In this regard, the only hope I can see for humanity is social networking. Had we enjoyed the technology and social networking of today, this could possibly have avoided the tragic clampdown on progress by U.S. authorities 30 years ago. Nothing in institutional behavior has really changed in the 400 years since the authorities of the Catholic Church refused to even look through Galileo’s telescope at the moons of Jupiter.

The main thrust of Savory Institute is to do everything in our power to get the holistic framework into international consciousness, in order to avert tragedy beyond imagination. I say this because, with all scientists, climatologists, politicians, environmental organizations, development agencies, and people, as long as we use only the core framework as we do, we cannot address our most pressing issues.


Danielle Nierenberg
Danielle Nierenberg, an expert on livestock and sustainability, currently serves as Project Director of State of World 2011 for the Worldwatch Institute, a Washington, DC-based environmental think tank. Her knowledge of factory farming and its global spread and sustainable agriculture has been cited widely in the New York Times Magazine, the International Herald Tribune, the Washington Post, and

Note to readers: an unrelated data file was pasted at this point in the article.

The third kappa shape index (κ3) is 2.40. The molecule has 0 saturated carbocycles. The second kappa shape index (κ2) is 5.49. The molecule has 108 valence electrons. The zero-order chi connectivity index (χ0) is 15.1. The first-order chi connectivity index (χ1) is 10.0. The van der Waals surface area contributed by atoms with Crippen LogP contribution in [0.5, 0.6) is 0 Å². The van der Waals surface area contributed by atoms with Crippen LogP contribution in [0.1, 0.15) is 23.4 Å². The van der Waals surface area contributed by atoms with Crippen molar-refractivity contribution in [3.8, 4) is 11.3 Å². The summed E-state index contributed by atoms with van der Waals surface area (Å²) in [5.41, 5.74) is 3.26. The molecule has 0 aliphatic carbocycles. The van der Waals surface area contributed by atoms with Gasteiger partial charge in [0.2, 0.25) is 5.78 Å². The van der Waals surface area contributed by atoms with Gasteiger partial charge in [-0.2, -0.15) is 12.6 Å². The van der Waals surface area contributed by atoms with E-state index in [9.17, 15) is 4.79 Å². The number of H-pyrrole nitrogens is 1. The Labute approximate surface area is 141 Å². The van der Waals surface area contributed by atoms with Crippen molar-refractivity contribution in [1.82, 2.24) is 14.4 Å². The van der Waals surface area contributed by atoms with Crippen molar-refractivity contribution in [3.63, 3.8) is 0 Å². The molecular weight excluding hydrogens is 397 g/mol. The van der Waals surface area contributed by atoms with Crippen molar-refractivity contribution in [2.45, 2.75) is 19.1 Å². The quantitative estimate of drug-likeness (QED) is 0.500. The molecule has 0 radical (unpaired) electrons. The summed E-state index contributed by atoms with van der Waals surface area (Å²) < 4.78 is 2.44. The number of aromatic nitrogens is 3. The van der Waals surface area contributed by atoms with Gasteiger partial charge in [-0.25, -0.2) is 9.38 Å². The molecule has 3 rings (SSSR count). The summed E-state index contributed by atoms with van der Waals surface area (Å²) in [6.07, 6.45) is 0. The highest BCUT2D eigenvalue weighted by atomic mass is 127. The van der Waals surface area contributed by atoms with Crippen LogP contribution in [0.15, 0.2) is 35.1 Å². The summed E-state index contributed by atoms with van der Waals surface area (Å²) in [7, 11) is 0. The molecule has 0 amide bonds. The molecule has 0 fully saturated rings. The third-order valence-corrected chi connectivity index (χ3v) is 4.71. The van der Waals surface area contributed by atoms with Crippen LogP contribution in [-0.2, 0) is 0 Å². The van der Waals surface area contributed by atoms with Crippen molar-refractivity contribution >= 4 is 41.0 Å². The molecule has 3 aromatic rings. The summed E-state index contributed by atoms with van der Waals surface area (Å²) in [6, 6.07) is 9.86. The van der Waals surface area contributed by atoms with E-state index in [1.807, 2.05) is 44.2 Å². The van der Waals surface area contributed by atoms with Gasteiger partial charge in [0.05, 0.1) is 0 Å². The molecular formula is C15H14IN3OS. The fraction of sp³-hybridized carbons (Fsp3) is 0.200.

other publications.

Danielle worked for two years as a Peace Corps volunteer in the Dominican Republic. She is currently traveling across Africa looking at innovations that are working to alleviate hunger and poverty and blogging everyday at Worldwatch Institute's Nourishing the Planet. She has a regular column with the Mail & Guardian, the Kansas City Star, and the Huffington Post and her writing was been featured in newspapers across Africa including the Cape Town Argus, the Zambia Daily Mail, Coast Week (Kenya), and other African publications. She holds an M.S. in agriculture, food, and environment from Tufts University and a B.A. in environmental policy from Monmouth College.